Page:United States Statutes at Large Volume 112 Part 5.djvu/992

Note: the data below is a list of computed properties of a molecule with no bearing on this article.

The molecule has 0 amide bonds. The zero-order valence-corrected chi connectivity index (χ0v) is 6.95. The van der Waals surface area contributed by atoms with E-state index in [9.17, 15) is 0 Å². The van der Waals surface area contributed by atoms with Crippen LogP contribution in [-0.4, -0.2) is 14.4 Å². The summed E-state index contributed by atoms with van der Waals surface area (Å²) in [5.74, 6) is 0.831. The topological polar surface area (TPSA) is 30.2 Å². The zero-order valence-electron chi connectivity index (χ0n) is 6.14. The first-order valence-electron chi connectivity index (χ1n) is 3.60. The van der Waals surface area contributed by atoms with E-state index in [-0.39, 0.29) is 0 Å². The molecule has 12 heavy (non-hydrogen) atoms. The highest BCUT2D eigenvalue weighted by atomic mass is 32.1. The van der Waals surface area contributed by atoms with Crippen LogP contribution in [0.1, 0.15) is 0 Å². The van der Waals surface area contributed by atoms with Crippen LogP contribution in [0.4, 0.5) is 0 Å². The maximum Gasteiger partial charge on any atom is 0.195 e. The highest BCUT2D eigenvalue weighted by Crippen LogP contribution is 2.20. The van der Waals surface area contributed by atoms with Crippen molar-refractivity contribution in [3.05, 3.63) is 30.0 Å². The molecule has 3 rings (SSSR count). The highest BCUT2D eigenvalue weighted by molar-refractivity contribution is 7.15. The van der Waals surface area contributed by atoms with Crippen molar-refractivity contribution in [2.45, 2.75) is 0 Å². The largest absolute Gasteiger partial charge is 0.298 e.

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112 STAT. 3750 PROCLAMATION 7092—MAY 4, 1998 The Congress, by Public Law 85-529, has designated May 1 of each year as "Loyalty Day" to remind us of the many blessings we enjoy as citizens of this great land. NOW, THEREFORE, I, WILLIAM J. CLINTON, President of the United States of America, do hereby proclaim May 1, 1998, as Loyalty Day. I urge all Americans to recognize the heritage of American freedom, to honor the memory of those who have served and sacrificed in defense of that freedom, and to express our loyalty to our Nation through appropriate patriotic programs, ceremonies, and activities. I also call upon Government officials to display the flag of the United States in support of this national observance. IN WITNESS WHEREOF, I have hereunto set my hand this first day of May, in the year of our Lord nineteen hundred and ninety-eight, and of the Independence of the United States of America the two hundred and twenty-second, WILLIAM J. CLINTON Proclamation 7092 of May 4, 1998 Older Americans Month, 1998 By the President of the United States of America A Proclamation In just over a decade from now, the first of America's 77 million baby boomers will celebrate their 65th birthdays. Fortunately, visionary programs like Social Security, Medicare, and the Older Americans Act will help to make life easier for them as they reach this milestone. For more than 60 years, Social Security has provided our older citizens with a measure of economic seciuity. For more than 30 years. Medicare has given them access to quality health care and the latest in medical advances. And older Americans in need of greater assistance have been able to look to programs under the Older Americans Act for the critical home and community-based care services that have enabled millions of elderly men and women to live independently. Together, these farsighted measures have played a major role in dramatically reducing the poverty rate and extending the longevity of older Americans, allowing our citizens to grow old with dignity and peace of mind. This year's Older Americans Month celebration centers around the theme "Living Longer; Growing Stronger in America." As we enter a new century and address the challenges of an aging America, we must commit ourselves to the health and welfare of our older Americans and to protecting and strengthening Medicare and Social Security. One of the most important achievements of the Balanced Budget Act that I signed last summer was its unprecedented reform of the Medicare program. This bipartisan effort extends the life of the Medicare Trust Fund for a decade, includes new health plan choices, and adds coverage of preventive benefits. The legislation also established the National Bipartisan Commission on the Futiu-e of Medicare to, among other things, review and analyze the financial condition of Medicare so that it remains as strong for our children as it has been for om* parents.